A student kicked out of a Conservative rally in London, Ont., last month says she's more angry with Stephen Harper after being invited to speak to him and not getting an apology.

Awish Aslam, 19, was kicked out of a Harper event in the city earlier in the election campaign. At the time, she said an RCMP officer told her and a friend they were no longer welcome because they had ties to the Liberal party. Aslam said the only explanation was her Facebook profile photo showing her posing for a picture with Ignatieff at a Liberal rally in London days earlier.

Harper eventually apologized at a news conference a few days later, after a group of University of Guelph students also reported being kicked out of a Harper event for taking part in a peaceful pro-voting rally just before it. Two veterans in Halifax were also denied entry to a news conference.

The Conservatives said a spokesman for Harper had apologized to Aslam by phone, and they'd invited her to attend his next event in London.

Conservative officials said it was up to local organizers to control who got into his events.

But Aslam, who went to a rally and got her private meeting with Harper aboard his campaign bus on Sunday, called the face-to-face "pretty useless."

"I still don't understand how a picture with Michael Ignatieff is dangerous. You know, it was pretty useless and they just kind of got us off the bus," she said.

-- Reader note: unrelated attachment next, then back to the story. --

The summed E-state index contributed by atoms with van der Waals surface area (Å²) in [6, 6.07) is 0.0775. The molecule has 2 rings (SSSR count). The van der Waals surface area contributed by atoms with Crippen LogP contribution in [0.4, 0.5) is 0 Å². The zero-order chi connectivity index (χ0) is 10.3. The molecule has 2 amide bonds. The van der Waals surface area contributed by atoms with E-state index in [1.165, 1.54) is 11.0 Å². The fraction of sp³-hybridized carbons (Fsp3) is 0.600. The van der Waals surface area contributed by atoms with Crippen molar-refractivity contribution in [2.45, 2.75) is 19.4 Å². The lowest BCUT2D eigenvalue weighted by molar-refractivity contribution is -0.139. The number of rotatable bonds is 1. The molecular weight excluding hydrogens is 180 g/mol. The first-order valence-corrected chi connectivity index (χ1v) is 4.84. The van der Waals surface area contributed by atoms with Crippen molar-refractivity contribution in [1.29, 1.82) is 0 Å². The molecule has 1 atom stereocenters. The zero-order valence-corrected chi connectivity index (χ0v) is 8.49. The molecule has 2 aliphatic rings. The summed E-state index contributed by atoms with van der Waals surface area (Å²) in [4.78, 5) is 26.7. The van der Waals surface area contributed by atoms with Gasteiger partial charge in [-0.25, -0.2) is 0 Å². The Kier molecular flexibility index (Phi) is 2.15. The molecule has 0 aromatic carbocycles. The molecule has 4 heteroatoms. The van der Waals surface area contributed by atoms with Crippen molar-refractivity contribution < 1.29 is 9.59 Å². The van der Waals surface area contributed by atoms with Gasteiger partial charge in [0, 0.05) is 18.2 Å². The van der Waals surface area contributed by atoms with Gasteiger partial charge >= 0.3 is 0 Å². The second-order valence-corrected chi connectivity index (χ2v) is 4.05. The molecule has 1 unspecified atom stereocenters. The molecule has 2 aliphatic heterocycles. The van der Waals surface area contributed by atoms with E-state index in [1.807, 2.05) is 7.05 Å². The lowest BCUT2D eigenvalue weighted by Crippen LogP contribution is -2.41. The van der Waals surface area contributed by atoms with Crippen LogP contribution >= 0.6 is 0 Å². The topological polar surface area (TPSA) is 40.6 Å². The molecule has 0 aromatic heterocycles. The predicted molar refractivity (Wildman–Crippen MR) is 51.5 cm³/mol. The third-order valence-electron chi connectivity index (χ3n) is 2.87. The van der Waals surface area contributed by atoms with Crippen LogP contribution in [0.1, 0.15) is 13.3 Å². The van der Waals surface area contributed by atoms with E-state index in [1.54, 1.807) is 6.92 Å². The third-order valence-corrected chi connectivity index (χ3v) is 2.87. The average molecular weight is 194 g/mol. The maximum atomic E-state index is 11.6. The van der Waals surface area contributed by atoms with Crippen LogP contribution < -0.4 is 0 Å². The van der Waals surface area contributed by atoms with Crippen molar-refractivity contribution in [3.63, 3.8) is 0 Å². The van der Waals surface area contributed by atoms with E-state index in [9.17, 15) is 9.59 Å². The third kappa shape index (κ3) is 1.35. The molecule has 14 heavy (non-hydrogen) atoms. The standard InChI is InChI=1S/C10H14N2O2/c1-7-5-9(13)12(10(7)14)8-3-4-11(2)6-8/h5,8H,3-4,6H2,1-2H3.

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Awish Aslam, second from left, who was kicked out of a Conservative campaign event April 3 over a Facebook photo with Liberal Leader Michael Ignatieff, met Conservative Leader Stephen Harper during at a London event May 1. (Conservative Party)

Aslam disappointed with meeting

Aslam took three friends into the meeting with her, including another woman who was kicked out of the April 3 rally.

"I feel like now I'm more angry. We didn't even get an 'I'm personally sorry for you'," Aslam said.

Aslam says she has already voted in an advance poll, but wouldn't say how she'd voted. Pressed by a reporter, she said her complaint Sunday was about Harper as a person rather than as a leader.

"I'm not saying [that] I'm not thrilled with his policies and his ideas, but personally, him as a person, honestly, if I kicked you out of my house for no reason, I would apologize," she said.

Aslam said she had low expectations going into the meeting, but even then she felt the Conservatives hadn't met them.

"Well, we weren't removed so, yeah, it was nice to actually be able to see him come in and see what he had to say. That part was nice, being allowed in," she said.